TWIFT | Lifestyle | Bad Blood: Secrets and lies in the Silicon Valley Startup. Book review

Bad Blood: Secrets and lies in the Silicon Valley Startup. Book review

Long time no see..what have you been up to, twifters? Happy to introduce you to my latest book review. Haven’t written for quite long, because the last months were a bit intense, but now I’m back on track! So in near future, there will be more reviews. Stay tuned! 

Bad Blood: Secrets and lies in the Silicon Valley Startup 

Today, I’ll share my perception on the sensational book “Bad Blood”, written by the journalist John Carreiro. The book is exposing the Theranos startup. And yes, it’s based on a true story. Many newspapers had it on their pages, endless lawsuits were shown on tabloids. And after all, without the courage of some company workers and the true professionalism of John, the biotechnological startup could have killed a lot of people. But let’s get back to the start. 


Who were Theranos?

Theranos – a company that was about to introduce a revolutionary blood sampling and analysis system to the market. By deceiving partners, investors and the press’s attention, blackmailing and intimidating employees, including former ones, the founder of the startup, Elizabeth, was able to create a myth around her creation, attract considerable capital, but not produce a single revolutionary or at least innovative technology using Theranos analysis equipment . Elizabeth Holmes founded it when she was just 19 years old, and both she and Theranos quickly became the darlings of Silicon Valley. She gave massively popular TED talks and appeared on the covers of Forbes and Fortune

Theranos was estimated at almost $10 billion by 2013, and also collaborated with Walgreens to bring their blood tests into stores around the country. The Issue? Their technology never worked. It never came close to working. But Holmes was so good at selling her vision that she wasn’t stopped until after real patients were using the company’s “tests” to make decisions about their health.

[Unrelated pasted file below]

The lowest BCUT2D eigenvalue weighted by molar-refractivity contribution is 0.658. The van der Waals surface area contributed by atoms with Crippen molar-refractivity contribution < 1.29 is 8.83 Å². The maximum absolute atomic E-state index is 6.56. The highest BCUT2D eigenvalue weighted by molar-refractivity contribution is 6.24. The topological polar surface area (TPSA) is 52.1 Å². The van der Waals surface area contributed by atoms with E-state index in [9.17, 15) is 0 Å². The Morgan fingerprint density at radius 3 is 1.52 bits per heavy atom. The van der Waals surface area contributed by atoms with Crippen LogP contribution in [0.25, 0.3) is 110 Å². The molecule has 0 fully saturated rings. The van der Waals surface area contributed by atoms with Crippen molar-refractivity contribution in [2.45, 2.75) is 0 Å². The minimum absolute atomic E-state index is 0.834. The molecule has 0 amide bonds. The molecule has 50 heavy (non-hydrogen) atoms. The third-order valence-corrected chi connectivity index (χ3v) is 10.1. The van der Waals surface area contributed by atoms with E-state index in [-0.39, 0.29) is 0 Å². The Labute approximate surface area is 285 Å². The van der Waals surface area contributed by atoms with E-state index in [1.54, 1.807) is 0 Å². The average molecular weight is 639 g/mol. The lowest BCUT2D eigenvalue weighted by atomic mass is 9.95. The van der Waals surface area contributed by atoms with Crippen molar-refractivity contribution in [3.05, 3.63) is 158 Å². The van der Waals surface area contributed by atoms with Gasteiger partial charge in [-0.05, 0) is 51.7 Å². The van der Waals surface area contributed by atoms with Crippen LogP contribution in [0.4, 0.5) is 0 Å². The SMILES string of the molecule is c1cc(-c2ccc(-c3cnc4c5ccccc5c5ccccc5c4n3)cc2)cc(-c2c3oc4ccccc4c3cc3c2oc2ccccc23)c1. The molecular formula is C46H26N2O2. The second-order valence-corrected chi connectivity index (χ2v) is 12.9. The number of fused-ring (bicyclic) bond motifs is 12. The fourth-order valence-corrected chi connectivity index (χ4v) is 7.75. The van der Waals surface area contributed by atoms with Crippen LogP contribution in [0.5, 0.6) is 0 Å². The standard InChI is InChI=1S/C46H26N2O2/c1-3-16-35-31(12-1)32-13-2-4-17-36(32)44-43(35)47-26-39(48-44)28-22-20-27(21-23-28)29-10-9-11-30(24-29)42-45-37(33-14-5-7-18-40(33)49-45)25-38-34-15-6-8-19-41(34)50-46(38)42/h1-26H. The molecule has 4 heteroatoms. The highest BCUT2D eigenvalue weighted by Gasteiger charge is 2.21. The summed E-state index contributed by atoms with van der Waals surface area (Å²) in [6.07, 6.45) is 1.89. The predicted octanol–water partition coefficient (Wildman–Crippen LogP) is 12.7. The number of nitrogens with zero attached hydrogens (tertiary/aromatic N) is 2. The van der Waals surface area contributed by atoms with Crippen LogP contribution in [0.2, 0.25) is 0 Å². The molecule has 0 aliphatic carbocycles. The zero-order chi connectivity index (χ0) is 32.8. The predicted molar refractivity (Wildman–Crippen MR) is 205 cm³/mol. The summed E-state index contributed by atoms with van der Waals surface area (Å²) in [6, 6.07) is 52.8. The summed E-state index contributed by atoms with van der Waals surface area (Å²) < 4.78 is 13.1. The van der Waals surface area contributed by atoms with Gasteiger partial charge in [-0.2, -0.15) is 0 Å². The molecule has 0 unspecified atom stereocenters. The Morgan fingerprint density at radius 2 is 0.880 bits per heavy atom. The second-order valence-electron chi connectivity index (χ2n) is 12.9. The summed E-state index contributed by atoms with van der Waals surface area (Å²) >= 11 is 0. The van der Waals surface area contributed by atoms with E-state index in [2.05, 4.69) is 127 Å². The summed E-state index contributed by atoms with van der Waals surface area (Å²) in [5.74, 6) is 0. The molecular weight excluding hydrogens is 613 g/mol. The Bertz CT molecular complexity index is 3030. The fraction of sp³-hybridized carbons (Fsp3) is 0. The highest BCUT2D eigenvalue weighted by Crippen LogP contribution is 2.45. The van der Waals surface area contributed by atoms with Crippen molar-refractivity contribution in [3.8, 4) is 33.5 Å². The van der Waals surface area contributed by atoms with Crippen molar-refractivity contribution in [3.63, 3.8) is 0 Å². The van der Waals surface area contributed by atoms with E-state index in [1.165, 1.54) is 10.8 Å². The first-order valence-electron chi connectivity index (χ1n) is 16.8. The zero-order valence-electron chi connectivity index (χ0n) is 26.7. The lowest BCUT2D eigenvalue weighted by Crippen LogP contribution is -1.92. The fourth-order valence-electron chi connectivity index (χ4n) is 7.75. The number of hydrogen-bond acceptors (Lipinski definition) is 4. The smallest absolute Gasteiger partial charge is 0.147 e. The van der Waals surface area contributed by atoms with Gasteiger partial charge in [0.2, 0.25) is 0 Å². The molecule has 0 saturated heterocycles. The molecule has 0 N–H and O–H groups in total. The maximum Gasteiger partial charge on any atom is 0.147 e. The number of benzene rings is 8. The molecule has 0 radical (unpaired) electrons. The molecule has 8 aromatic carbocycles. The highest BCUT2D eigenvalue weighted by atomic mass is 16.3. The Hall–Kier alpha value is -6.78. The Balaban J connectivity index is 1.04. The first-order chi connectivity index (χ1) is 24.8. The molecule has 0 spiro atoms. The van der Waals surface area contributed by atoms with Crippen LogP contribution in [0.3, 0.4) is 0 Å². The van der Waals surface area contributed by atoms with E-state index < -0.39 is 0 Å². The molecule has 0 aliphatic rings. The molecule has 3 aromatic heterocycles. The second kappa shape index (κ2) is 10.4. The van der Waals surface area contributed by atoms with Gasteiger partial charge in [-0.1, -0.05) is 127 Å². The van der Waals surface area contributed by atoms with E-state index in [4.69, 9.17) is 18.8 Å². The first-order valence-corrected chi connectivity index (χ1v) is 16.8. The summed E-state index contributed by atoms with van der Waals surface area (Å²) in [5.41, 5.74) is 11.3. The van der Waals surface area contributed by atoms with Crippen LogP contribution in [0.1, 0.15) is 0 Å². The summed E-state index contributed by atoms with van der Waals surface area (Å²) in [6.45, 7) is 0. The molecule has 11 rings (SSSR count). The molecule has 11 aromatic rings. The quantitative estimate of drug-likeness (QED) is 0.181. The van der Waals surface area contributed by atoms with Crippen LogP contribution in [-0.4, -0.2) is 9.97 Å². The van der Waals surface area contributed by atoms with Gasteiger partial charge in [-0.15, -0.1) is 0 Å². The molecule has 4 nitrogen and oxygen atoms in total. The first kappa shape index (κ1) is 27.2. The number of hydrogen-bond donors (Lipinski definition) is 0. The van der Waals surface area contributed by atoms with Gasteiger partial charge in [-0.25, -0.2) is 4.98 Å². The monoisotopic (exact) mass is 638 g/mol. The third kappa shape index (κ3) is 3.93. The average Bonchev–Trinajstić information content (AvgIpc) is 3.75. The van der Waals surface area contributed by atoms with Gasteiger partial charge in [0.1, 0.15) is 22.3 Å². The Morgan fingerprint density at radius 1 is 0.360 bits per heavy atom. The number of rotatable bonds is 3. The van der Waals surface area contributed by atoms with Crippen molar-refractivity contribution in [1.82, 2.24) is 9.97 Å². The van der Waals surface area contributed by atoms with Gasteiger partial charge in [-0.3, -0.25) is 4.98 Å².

The moment of eye-opening 

The Wall Street Journal journalist John Carreiro in his book talks about the rise and fall of a startup, addressing first of all to a wide circle of those who are interested in how not only Silicon Valley, but also modernity in the broad sense of the word, “works”. 

Having collected dozens of interviews with former Theranos employees (who, by the way, took great risks due to mandatory non-disclosure agreements), armed with expert opinions, constantly repulsing the brutal and aggressive attacks of startup lawyers, Carreira prepared and published a series of materials exposing Theranos fraud . This material formed the basis of a full-fledged book. 

Fake it till you make it

In addition to many ethical issues, John raises the issue of the popular principle of “fake it till you make it,” which translates into a triumph of imitation culture, behind which there is nothing. The decline in the system of expertise and credibility carries the risk of situations where fake replaces the original on an ongoing basis without offering anything in return. You can close your eyes to such things, but not when it comes to people’s health and the threat to their lives.

Why did it work for so long?

Want to know more about Theranos startups and why the company managed to stay afloat for so long every year, greatly increasing its value? How do cognitive perception traps help with this? How does myth replace reality? What miracles can media support do, and how does paranoia and fear of losing profits break people’s lives? Then just read this book.

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